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Practical obstetrics info for your women's healthcare practice

Renal Pyelectasis on Prenatal Ultrasound – Next Steps?

Renal pyelectasis literally means “pelvis dilation” of the kidney, and is defined as an anteroposterior diameter of the renal pelvis of ≥ 4mm up to 20 weeks of gestation.


When seen in isolation, with no other fetal abnormalities

  • If aneuploidy screening has not yet been done, then screening or diagnostic testing should be offered
  • If patient opts for aneuploidy testing and result is negative, no further evaluation is required
    • Counsel patients that screening tests are not diagnostic and therefore there is still residual risk for chromosomal anomalies
  • If aneuploidy screen result is positive, refer for genetic counseling and consideration of diagnostic testing options
  • Ultrasound at 32 weeks of gestation is suggested to rule out persistent pyelectasis and possible obstruction of the urinary tract
    • If the renal pelvis is > 7 mm at 32 weeks, then post-natal follow up is suggested

If other anomalies are detected

  • ACOG guidance recommends offering invasive testing using microarray in the setting of fetal structural anomalies seen on prenatal ultrasound


Renal pyelectasis is reported in 0.6-4.5% of fetuses in the second trimester. It is most commonly a transient physiologic state in which the renal pelvis, the structure that is essentially the funnel for urine exiting the kidney into the ureter, is dilated and measures larger than what is considered normal for a particular gestational age. The presence of renal pyelectasis as an isolated finding, in the setting of a negative aneuploidy screen, is not itself an indication for invasive testing; however, ACOG does give all women the option (both high and low risk) for invasive testing.  Note, if the renal pelvis is still dilated in the third trimester, the urinary tract may require attention following delivery to ensure normal kidney function and prevent infection in the newborn.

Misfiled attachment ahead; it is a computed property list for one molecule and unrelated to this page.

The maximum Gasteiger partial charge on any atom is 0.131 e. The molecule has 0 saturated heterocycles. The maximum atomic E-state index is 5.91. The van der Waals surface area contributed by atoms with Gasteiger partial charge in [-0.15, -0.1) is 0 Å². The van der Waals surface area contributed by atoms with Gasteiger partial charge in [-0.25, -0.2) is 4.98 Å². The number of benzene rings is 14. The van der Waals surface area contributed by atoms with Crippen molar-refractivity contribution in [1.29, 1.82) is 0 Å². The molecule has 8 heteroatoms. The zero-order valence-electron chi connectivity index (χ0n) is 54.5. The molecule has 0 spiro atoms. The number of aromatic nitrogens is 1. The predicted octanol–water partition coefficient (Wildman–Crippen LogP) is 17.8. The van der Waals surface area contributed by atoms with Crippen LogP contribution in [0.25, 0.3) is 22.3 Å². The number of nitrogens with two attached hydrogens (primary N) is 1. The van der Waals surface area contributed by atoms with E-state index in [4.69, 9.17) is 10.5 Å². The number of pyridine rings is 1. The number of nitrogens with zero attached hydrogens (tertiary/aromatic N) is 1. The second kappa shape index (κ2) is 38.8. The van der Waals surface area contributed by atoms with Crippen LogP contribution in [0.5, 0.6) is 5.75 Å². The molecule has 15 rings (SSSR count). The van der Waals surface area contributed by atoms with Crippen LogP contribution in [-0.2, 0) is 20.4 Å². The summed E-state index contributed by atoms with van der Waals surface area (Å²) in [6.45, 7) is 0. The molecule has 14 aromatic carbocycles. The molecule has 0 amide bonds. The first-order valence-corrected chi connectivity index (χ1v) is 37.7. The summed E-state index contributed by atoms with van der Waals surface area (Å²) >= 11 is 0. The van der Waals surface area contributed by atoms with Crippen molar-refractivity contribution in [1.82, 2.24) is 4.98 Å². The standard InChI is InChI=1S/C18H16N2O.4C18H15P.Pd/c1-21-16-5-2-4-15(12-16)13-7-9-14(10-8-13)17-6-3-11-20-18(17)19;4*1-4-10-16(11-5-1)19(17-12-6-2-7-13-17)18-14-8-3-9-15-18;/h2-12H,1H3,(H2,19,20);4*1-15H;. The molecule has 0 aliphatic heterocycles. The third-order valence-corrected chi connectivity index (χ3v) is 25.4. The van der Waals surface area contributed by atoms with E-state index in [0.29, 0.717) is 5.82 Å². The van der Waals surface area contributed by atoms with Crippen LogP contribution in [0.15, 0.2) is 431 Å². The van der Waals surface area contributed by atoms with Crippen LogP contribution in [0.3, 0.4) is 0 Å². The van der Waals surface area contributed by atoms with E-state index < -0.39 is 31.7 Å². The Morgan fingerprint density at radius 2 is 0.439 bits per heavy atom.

• Normal renal pelvis measurement is up to 1cm throughout gestation
    • Values above 1cm are almost always pathological
  • Resolution of dilation based on second trimester measurement
    • Between 4 and 7 to 8 mm: 80% resolution
    • >9 mm: <15%
  • More commonly observed in male fetuses
  • A targeted ultrasound is essential to look for other fetal anatomic anomalies
  • Note: ACOG guidance recommends offering invasive, diagnostic testing for all pregnant women regardless of age and even in the presence of a normal anatomy scan
    • Offering invasive testing using microarray in the setting of fetal structural anomalies on prenatal ultrasound is recommended

Learn More – Primary Sources:

Multidisciplinary consensus on the classification of prenatal and postnatal urinary tract dilation (UTD classification system)

ACOG Practice Bulletin No. 162: Prenatal Diagnostic Testing for Genetic Disorders 

ACOG Practice Bulletin No. 226: Screening for Fetal Chromosomal Abnormalities

Identification of copy number variations among fetuses with ultrasound soft markers using next-generation sequencing

Locate a genetic counselor or genetics services:

Genetic Services Locator-ACMG

Genetic Services Locator-NSGC

Genetic Services Locator-CAGC